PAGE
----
Nevertheless, Israel is all too often cast in the role of the “bad guy” in the Middle East. We, and our policies are apparently the stumbling block of regional peace and stability.

Now, more than ever before is the time for us to truly fulfill our chosen-ness. That means that the policies we pursue have to encompass both Israel’s best interests, as well as a morally right way to be. Not because we owe the Palestinians or our Arab neighbors anything, but because we have an obligation to act and to treat all peoples in a particular manner.

We will still be the villain in the eyes of much of the world and the world media. Probably because no matter what the facts and the realities are, the media has a tendency to always pull for the underdog - no matter why they’re the underdog and how they got to that place.

But our responsibility is to ourselves, and to our relationship with God. It’s time for us to choose the right way to be. Eventually people may be able to recognize that for what it is and we can truly be a Light Unto The Nations.


  1. slight correction: the oral law was given at the same time as the written law.

    there is nothing democratic about the Torah. looks like i'm going for unpopular here, but democracy is nothing more than a glorified form of mob rule. that was made real clear in the last election, at least here in so cal, where it was 'Nonobama voters beware' on the ground. it got outright scary. one was not allowed to disagree without being called names, racist being the favored choice. and there was worse.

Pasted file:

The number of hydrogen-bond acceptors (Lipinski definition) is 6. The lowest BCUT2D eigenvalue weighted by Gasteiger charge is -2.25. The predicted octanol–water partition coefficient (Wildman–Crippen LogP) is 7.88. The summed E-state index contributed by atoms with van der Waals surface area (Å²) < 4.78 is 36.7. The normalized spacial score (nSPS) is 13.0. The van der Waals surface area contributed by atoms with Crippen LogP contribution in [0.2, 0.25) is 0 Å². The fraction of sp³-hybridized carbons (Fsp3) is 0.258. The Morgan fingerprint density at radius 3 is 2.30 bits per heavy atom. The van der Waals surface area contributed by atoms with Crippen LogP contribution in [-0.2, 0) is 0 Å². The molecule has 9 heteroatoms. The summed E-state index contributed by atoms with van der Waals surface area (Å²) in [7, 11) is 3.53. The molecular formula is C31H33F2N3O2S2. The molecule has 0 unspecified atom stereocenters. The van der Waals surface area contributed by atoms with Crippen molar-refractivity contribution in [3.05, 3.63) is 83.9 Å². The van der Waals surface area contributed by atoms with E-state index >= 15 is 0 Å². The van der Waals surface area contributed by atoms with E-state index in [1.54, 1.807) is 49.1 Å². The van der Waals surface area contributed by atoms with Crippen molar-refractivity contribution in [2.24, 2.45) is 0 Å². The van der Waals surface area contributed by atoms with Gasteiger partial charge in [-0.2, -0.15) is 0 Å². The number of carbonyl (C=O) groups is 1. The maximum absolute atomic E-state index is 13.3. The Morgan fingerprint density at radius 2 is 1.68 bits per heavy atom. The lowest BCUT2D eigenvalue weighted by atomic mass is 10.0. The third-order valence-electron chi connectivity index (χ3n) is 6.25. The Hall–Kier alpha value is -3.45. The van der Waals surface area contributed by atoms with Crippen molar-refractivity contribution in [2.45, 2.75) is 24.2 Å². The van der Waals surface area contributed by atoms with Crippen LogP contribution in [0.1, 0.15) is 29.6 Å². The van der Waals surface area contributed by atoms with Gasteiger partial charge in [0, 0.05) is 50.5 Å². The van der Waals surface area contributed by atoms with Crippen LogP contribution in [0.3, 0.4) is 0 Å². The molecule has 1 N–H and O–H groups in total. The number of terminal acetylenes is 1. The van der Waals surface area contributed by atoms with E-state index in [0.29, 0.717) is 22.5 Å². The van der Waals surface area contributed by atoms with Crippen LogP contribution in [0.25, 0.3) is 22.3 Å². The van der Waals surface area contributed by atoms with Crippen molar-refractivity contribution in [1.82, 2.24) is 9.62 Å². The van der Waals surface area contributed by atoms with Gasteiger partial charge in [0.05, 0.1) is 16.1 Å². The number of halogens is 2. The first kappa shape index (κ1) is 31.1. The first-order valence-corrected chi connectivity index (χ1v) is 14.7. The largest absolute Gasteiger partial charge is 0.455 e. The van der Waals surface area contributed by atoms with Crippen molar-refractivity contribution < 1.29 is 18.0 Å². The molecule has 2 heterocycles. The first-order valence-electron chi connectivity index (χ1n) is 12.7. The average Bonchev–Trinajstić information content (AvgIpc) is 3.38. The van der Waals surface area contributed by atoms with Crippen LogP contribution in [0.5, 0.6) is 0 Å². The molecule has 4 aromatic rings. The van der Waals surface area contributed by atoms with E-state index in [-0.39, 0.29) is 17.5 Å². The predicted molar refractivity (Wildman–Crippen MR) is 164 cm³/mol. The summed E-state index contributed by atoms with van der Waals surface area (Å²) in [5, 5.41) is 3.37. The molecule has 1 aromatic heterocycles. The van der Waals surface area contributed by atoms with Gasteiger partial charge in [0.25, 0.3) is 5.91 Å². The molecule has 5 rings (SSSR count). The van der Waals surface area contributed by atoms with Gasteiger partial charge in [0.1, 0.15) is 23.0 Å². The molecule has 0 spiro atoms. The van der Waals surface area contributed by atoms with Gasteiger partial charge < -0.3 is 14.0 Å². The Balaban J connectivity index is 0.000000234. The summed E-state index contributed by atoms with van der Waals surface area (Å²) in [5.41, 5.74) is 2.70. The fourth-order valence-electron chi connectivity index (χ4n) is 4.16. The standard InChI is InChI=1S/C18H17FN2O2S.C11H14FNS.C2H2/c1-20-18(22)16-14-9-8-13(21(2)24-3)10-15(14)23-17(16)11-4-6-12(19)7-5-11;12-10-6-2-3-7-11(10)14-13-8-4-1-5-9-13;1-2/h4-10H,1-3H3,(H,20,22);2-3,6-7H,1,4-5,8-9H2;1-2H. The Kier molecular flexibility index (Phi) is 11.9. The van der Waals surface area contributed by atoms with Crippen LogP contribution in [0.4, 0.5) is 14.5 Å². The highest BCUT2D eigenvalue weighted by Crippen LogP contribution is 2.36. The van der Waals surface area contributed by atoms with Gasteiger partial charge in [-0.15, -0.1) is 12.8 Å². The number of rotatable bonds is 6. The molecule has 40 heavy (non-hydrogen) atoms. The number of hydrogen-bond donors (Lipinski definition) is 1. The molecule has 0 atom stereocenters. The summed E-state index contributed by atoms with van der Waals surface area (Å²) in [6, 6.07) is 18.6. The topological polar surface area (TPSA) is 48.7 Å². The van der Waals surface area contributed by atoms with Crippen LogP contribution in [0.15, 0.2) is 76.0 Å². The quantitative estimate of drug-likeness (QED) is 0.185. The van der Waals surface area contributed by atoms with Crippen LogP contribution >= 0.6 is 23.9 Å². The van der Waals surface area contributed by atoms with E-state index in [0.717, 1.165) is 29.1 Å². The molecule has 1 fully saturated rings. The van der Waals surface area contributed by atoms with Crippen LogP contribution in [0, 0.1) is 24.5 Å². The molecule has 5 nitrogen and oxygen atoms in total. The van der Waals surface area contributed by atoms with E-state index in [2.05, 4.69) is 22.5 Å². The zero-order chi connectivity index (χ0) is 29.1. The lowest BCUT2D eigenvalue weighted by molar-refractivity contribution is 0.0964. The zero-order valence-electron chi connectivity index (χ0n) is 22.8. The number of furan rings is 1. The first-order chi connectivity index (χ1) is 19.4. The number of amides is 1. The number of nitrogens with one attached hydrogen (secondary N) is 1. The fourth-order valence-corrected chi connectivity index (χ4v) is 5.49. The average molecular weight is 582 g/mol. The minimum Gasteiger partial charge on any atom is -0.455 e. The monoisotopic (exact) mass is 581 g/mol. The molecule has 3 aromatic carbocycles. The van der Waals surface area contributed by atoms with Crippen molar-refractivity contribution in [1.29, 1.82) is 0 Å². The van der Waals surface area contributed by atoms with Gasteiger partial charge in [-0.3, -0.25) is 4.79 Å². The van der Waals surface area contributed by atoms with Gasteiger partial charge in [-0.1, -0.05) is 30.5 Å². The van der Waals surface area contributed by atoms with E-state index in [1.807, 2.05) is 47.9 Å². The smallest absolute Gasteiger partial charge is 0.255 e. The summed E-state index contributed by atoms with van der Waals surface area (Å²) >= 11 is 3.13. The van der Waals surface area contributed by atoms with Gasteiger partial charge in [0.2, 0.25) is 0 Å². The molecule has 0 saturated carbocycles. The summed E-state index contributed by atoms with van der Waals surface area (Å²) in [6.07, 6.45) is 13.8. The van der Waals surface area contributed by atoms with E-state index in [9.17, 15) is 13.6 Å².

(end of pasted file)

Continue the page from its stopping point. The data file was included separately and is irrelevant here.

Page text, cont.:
i feel compelled to point out that democracy lends itself to moral relativism, which is, in fact, anti-Torah. case in point, good old Prop 8, again right here in California.

    all that being said, there is a huge gap between addressing a people chosen to be a moral light amongst the nations, and (this abomination of anti-Jewishness called) the modern state of Israel, which is, in fact, condemned regardless of her choices on any topic whatsoever, and is indeed the venue for the "new" anti-semitism.